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City Expands Sick Time Act to Cover “Safe Time”

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On November 6, 2017, Mayor Bill de Blasio signed a bill that will expand the scope of the New York City Earned Sick Time Act (the “Act”) by allowing employees to take leave when an employee or an employee’s family member is a victim of a family offense matter (defined in the Act to include a variety of acts or threats that represent types of domestic violence), sexual offenses, stalking or human trafficking. The bill will go into effect on May 5, 2018.

Currently the Act requires most employers to provide up to 40 hours of paid sick leave in a calendar year to New York City employees. Under the Act, paid sick leave can be used to, among other things, care for an employee’s own mental or physical illness, care for a family member who needs medical care, or care for a child whose school or child care provider is closed due to a public health emergency. Subject to certain limited exceptions, employees who work more than 80 hours in a calendar year within New York City are covered by the Act, whether full-time, part time or temporary. The recent amendment to the Act will rename the law – the New York City “Earned Safe and Sick Time Act.” The significant changes are summarized below.

  • The amended Act adds what is defined as “safe time,” which is leave for absences from work due to any of the following reasons when an employee or a family member has been a victim of a family offense matter, sexual offenses, stalking or human trafficking:
  1. to obtain services from a domestic violence shelter, rape crisis center or other shelter or services program for relief from a family offense matter, sexual offense, stalking or human trafficking;
  2. to participate in safety planning, temporarily or permanently relocate, or take other actions to increase the safety of an employee’s family members from future family offense matters, sexual offenses, stalking or human trafficking;
  3. to meet with a civil attorney or other social service provider to obtain information and advice on, and prepare for or participate in any criminal or civil proceeding, including but not limited to, matters related to a family offense matter, sexual offense, stalking, human trafficking, custody, visitation, matrimonial issues, orders of protection, immigration, housing discrimination in employment, housing or consumer credit;
  4. to file a complaint or domestic incident report with law enforcement;
  5. to enroll children in a new school; or
  6. to take other actions necessary to maintain, improve or restore the physical, psychological or economic health or safety of an employee or an employee’s family member, or to protect those who associate or work with the employee.
  • The revised Act expands the definition of covered “family member” for an employee for both sick and safe time purposes. Currently, the definition of family member includes the employee’s child, spouse, domestic partner, parent, sibling, grandchildren, grandparent or the child or parent of an employee’s spouse or domestic partner. The updated definition includes: (i) any other individual related by blood to the employee, and (ii) any other individual whose close association with the employee is the equivalent of a family relationship. It is important to note that the amendment expands the coverage for the use of sick time, not just safe time, to include a much broader scope of potential “family members.”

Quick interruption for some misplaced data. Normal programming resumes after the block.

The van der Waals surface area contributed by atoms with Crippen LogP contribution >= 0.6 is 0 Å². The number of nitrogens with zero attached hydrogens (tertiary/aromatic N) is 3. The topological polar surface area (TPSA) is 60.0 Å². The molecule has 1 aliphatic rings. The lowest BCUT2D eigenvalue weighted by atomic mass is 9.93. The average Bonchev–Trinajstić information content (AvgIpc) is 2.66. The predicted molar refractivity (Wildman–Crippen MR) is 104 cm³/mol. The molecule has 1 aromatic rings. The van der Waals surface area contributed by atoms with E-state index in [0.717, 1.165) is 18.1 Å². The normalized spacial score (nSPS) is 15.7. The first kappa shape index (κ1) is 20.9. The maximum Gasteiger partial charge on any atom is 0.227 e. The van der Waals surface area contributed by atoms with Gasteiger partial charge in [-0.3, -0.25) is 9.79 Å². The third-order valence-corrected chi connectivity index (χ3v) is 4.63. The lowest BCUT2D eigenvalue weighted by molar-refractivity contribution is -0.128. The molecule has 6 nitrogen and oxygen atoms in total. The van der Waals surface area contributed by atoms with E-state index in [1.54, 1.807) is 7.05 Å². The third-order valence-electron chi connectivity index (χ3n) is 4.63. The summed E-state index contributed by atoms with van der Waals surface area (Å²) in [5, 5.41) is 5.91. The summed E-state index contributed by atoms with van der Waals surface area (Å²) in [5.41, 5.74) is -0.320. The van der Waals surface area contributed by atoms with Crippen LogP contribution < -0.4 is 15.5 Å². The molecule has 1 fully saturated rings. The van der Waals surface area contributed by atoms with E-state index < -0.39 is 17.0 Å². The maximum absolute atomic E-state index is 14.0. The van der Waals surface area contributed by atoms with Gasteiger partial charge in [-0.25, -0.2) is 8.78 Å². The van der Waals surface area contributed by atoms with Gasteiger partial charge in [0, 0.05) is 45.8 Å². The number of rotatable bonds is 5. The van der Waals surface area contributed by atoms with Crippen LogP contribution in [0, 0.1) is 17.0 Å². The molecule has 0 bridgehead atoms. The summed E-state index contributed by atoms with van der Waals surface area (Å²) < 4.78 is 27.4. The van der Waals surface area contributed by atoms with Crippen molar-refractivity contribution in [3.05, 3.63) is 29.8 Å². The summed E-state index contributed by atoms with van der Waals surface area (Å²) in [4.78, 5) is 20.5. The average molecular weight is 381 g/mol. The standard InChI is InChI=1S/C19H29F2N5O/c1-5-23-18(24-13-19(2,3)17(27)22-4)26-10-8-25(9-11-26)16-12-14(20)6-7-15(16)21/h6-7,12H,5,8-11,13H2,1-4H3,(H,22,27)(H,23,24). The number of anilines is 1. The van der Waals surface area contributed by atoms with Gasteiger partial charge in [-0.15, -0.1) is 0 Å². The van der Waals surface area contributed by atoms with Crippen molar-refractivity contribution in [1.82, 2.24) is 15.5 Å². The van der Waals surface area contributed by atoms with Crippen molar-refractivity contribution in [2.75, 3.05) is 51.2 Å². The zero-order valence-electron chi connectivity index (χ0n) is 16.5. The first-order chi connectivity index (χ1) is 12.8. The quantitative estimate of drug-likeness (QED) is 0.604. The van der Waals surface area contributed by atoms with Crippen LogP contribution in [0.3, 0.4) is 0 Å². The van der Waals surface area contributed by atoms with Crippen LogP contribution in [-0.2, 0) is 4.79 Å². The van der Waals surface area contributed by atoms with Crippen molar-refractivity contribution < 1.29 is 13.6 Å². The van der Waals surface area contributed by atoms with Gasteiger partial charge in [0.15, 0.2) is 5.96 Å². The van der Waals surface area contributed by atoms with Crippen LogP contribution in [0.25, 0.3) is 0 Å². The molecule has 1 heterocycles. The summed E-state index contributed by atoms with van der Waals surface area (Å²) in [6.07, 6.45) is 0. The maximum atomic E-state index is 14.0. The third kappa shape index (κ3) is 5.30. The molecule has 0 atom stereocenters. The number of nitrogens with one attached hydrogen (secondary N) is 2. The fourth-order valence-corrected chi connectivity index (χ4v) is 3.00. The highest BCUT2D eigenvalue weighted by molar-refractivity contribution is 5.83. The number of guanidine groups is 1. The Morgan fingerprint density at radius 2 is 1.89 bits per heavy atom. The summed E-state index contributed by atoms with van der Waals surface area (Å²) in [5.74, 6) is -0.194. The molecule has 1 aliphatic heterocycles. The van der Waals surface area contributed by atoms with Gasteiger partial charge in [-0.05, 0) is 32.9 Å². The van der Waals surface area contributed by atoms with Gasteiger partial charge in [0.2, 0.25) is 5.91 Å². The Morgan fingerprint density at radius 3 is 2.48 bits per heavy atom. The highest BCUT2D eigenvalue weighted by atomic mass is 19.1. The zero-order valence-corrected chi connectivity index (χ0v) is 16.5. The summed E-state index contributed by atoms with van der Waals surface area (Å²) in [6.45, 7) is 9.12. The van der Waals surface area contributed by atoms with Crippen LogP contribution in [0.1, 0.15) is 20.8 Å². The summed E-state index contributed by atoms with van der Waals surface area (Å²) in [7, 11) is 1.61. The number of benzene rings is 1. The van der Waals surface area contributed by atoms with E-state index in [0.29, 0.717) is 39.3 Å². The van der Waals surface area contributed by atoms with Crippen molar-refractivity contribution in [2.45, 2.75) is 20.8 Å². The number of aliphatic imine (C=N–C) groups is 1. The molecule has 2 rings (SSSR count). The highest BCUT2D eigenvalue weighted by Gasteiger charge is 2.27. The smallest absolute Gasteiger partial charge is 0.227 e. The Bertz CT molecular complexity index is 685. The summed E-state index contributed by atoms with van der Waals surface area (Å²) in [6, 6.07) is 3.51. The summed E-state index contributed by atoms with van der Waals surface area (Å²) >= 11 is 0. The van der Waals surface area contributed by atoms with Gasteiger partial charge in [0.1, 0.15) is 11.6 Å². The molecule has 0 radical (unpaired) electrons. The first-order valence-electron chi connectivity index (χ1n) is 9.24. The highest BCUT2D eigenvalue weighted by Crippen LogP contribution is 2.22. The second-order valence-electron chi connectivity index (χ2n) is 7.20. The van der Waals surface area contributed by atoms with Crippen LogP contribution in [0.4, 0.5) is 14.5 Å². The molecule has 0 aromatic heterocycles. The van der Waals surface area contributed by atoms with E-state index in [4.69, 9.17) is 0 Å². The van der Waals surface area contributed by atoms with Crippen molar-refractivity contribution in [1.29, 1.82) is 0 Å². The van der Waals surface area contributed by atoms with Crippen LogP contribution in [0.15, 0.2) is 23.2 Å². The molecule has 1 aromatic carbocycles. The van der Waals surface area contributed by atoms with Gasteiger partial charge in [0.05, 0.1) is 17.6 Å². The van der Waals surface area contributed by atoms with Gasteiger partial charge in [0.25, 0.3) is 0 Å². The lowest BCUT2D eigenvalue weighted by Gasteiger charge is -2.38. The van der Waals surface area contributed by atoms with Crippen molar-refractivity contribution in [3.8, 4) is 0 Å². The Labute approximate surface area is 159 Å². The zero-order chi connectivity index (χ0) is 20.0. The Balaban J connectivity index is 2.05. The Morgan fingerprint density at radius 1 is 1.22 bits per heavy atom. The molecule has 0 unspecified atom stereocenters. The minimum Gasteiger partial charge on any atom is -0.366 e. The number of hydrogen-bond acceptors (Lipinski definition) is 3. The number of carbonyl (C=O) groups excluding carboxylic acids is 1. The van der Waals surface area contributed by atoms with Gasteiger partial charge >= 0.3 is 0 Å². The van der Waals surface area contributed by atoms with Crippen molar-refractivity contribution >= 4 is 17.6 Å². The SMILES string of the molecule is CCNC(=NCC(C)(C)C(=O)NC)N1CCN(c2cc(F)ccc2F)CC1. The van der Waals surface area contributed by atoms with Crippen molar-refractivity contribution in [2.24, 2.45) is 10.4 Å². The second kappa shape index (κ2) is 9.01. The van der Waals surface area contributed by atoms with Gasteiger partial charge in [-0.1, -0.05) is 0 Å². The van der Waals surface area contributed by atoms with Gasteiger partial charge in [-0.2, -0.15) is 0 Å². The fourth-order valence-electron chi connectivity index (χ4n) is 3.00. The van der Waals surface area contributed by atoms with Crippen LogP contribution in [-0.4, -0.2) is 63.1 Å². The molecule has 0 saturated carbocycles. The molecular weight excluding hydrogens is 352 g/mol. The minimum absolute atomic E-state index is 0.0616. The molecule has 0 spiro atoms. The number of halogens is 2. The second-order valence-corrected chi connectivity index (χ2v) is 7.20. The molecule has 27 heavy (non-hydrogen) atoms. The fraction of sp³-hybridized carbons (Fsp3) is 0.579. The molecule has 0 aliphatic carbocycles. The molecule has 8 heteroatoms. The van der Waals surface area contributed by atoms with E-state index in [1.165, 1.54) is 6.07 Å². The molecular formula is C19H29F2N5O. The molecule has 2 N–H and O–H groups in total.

• Under the amendment, employers will be permitted to obtain “reasonable documentation” for an employee’s absence of more than three consecutive work days for safe time. Employers have an obligation to maintain any information collected confidential and may not require the disclosure of specific details relating to family offenses matter, sexual offenses, stalking or human trafficking as a condition of providing safe time.
  • Finally, the revised Act requires that employers provide written notice to all their current employees of the right to safe time within 30 days after the amendment’s effective date. In addition, employers will be required to provide written notice to all new employees of their right to safe time (as well as sick time) going forward.

The New York City Department of Consumer Affairs is expected to update its website with information on the latest round of revisions to the Act. In the interim, employers should review their current handbooks, paid time off policies, and other employment practices and procedures to ensure full compliance with the amended Act.

For more information or if you have any questions regarding the topic discussed above, please contact:

Joel A. Klarreich

212-508-6747

jak@thsh.com

: @staffing_lawyer

Andrew W. Singer

212-508-6723

singer@thsh.com

: @employer_lawyer

Stacey A. Usiak

212-702-3158

usiak@thsh.com

: @law4employers

Joseph D. Lockinger

212-508-6714

lockinger@thsh.com

Jason B. Klimpl

212-508-7529

klimpl@thsh.com

: @HR_Attorney

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